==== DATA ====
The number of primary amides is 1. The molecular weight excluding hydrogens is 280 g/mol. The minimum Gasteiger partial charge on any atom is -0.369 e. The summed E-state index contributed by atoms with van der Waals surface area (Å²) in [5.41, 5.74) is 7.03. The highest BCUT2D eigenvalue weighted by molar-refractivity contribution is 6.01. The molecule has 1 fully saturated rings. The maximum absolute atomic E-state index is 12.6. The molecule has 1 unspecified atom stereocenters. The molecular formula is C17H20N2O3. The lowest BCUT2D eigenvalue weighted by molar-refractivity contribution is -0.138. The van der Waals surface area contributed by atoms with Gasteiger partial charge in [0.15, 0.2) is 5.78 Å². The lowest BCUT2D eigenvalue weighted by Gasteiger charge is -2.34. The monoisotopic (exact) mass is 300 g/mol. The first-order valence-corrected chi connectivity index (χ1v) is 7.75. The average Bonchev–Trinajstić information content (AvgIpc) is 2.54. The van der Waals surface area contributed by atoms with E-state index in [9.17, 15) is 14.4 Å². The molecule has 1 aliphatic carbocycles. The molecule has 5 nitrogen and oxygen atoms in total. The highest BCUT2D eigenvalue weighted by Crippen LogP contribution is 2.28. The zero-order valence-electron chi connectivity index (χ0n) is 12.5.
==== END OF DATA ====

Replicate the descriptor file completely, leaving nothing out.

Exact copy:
The number of primary amides is 1. The molecular weight excluding hydrogens is 280 g/mol. The minimum Gasteiger partial charge on any atom is -0.369 e. The summed E-state index contributed by atoms with van der Waals surface area (Å²) in [5.41, 5.74) is 7.03. The highest BCUT2D eigenvalue weighted by molar-refractivity contribution is 6.01. The molecule has 1 fully saturated rings. The maximum absolute atomic E-state index is 12.6. The molecule has 1 unspecified atom stereocenters. The molecular formula is C17H20N2O3. The lowest BCUT2D eigenvalue weighted by molar-refractivity contribution is -0.138. The van der Waals surface area contributed by atoms with Gasteiger partial charge in [0.15, 0.2) is 5.78 Å². The lowest BCUT2D eigenvalue weighted by Gasteiger charge is -2.34. The monoisotopic (exact) mass is 300 g/mol. The first-order valence-corrected chi connectivity index (χ1v) is 7.75. The average Bonchev–Trinajstić information content (AvgIpc) is 2.54. The van der Waals surface area contributed by atoms with E-state index in [9.17, 15) is 14.4 Å². The molecule has 1 aliphatic carbocycles. The molecule has 5 nitrogen and oxygen atoms in total. The highest BCUT2D eigenvalue weighted by Crippen LogP contribution is 2.28. The zero-order valence-electron chi connectivity index (χ0n) is 12.5.